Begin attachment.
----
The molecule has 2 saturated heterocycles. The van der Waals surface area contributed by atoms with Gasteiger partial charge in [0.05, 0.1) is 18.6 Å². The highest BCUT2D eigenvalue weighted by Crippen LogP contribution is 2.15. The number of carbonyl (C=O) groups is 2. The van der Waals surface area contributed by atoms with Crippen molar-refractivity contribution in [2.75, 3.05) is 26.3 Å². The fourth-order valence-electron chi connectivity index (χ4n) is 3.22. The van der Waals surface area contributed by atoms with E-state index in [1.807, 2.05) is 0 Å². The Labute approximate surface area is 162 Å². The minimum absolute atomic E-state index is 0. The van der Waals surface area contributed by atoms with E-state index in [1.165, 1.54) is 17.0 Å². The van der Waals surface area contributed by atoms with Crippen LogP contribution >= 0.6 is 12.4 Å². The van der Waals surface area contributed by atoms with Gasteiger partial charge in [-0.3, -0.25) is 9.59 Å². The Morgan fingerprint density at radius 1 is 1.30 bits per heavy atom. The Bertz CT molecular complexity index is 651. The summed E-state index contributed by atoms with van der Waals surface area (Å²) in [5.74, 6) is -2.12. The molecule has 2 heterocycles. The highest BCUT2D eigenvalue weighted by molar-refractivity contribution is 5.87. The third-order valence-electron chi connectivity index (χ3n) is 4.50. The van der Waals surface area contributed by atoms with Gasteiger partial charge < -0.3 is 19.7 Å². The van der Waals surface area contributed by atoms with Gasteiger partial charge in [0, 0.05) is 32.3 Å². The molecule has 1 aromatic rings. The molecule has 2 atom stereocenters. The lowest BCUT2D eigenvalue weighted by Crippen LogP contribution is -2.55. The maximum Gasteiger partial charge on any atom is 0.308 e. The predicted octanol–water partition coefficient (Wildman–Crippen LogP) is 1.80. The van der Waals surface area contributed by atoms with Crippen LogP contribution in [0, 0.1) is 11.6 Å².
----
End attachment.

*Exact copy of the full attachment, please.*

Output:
The molecule has 2 saturated heterocycles. The van der Waals surface area contributed by atoms with Gasteiger partial charge in [0.05, 0.1) is 18.6 Å². The highest BCUT2D eigenvalue weighted by Crippen LogP contribution is 2.15. The number of carbonyl (C=O) groups is 2. The van der Waals surface area contributed by atoms with Crippen molar-refractivity contribution in [2.75, 3.05) is 26.3 Å². The fourth-order valence-electron chi connectivity index (χ4n) is 3.22. The van der Waals surface area contributed by atoms with E-state index in [1.807, 2.05) is 0 Å². The Labute approximate surface area is 162 Å². The minimum absolute atomic E-state index is 0. The van der Waals surface area contributed by atoms with E-state index in [1.165, 1.54) is 17.0 Å². The van der Waals surface area contributed by atoms with Crippen LogP contribution >= 0.6 is 12.4 Å². The van der Waals surface area contributed by atoms with Gasteiger partial charge in [-0.3, -0.25) is 9.59 Å². The Morgan fingerprint density at radius 1 is 1.30 bits per heavy atom. The Bertz CT molecular complexity index is 651. The summed E-state index contributed by atoms with van der Waals surface area (Å²) in [5.74, 6) is -2.12. The molecule has 2 heterocycles. The highest BCUT2D eigenvalue weighted by molar-refractivity contribution is 5.87. The third-order valence-electron chi connectivity index (χ3n) is 4.50. The van der Waals surface area contributed by atoms with Gasteiger partial charge < -0.3 is 19.7 Å². The van der Waals surface area contributed by atoms with Gasteiger partial charge in [0, 0.05) is 32.3 Å². The molecule has 1 aromatic rings. The molecule has 2 atom stereocenters. The lowest BCUT2D eigenvalue weighted by Crippen LogP contribution is -2.55. The maximum Gasteiger partial charge on any atom is 0.308 e. The predicted octanol–water partition coefficient (Wildman–Crippen LogP) is 1.80. The van der Waals surface area contributed by atoms with Crippen LogP contribution in [0, 0.1) is 11.6 Å².